I was therefore brought up in Italy by a mother that sang Czech nursery rhymes to me and a gradmother who always spoke Italian quite badly (as a child I was quite embarassed by it) but was so loving and affectionate, and could cook some wonderfully eggy apricot and cherry cakes sprinkled with vanilla infused icing sugar. Heaven!
    On hearing of the death of Havlev, such a gentlement and a reluctant leader, I was particularly touched and became at once ravenous for anything Czech that was coming out of the media.

    As Christmas approaches I feel the loss of my mother more than at any other time of the year. Christmas Eve was always the Big Event chez nous, taking off around the big candle lit tree. Nobody else in the world appreciated my present wrapping skills like she did. It was very much a case of Look at me, Mamma, no hands.
    I still take ages over my wrapping, by the way, and I am still showing off to her.

    As I was looking at that dashing picture of your father today, it occured to me that in death we don't have to share our parents, with anyone else, anymore. They can now be ours infinitely and exclusively, in a way that perhaps in life they never quite were.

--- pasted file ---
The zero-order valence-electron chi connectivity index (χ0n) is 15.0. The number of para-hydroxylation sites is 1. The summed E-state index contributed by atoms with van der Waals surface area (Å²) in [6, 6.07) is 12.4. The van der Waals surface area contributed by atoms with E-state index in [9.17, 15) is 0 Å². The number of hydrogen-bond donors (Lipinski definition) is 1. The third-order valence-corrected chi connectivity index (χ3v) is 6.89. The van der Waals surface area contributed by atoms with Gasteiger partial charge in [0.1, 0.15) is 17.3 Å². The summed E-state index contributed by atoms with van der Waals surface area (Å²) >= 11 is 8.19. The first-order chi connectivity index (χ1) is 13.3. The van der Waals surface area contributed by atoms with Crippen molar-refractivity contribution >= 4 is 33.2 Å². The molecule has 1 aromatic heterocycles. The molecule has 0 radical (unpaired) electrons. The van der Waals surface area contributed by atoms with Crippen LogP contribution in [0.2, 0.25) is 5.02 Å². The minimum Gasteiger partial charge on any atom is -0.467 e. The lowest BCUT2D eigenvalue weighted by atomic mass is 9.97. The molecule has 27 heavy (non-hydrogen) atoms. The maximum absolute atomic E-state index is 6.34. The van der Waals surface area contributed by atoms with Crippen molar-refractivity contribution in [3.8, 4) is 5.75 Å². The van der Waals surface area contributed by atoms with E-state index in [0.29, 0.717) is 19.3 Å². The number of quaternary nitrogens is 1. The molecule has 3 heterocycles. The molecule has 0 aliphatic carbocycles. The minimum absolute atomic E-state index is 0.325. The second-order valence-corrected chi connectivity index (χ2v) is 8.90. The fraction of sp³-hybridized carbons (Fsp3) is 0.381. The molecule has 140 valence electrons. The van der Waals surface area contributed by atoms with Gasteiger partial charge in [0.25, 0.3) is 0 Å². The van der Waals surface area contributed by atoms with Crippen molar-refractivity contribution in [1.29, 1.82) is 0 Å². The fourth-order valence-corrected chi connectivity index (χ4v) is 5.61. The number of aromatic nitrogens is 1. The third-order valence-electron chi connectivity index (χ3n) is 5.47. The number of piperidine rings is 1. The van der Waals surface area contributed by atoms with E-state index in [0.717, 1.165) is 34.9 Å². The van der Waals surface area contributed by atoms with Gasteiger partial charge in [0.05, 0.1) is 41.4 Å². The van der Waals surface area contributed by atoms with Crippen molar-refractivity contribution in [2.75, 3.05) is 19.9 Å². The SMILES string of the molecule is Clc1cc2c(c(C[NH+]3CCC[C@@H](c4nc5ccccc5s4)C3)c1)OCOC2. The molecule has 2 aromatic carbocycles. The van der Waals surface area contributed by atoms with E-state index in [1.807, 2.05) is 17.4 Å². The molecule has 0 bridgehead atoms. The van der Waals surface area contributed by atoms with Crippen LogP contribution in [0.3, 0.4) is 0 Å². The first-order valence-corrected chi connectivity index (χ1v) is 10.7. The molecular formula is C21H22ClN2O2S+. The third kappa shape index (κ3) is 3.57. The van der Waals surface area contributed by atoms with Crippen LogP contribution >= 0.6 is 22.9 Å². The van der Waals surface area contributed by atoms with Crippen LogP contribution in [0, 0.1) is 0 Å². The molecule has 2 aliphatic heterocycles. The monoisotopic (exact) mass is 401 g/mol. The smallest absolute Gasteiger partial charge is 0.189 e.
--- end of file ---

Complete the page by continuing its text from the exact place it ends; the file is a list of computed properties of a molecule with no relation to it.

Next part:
Cristina :)

  5. Ten godchildren - thats rather a lot. With just one I am still wondering what to do. He has informed us that its only cash now!!!! (at eight).
    Thank you for the photographs - that one of the avenue with the dog walking along is particularly lovely.
    Friends come from Finland - off to see them before they go on tour. Me still trying to get to grips with everything. With all the chocolates available in Australia my children want me to bring the local chocolates from here!!!

  6. what lovely photography! i enjoyed reading also your thoughtful comments. vaclav havel's passing is profoundly sad, and the korean president's is meaningless to me. thanks for posting.

    readers who may be interested in learning how phone sex operators are celebrating the holidays are also welcome here.

  7. I have already ground to a halt, way too soon since there are still presents to be bought as well as those already purchased to be wrapped, the tree has only lights on it (and I've just noticed one strand -- the longest, of course -- has burned out), the house is a tip (recent works still in progress have left a fine plaster dust over everything...) and, and, and...

    Thank you for those painterly, piercingly beautiful photos of your beech avenue (and the very alert Pigeon).

    PS I thought Jen17 was joking BUT it really is an advert for phone sex! (Some people will click on I just did!)

  8. This was one of my favorite posts of all time. I could eat those photos for dessert.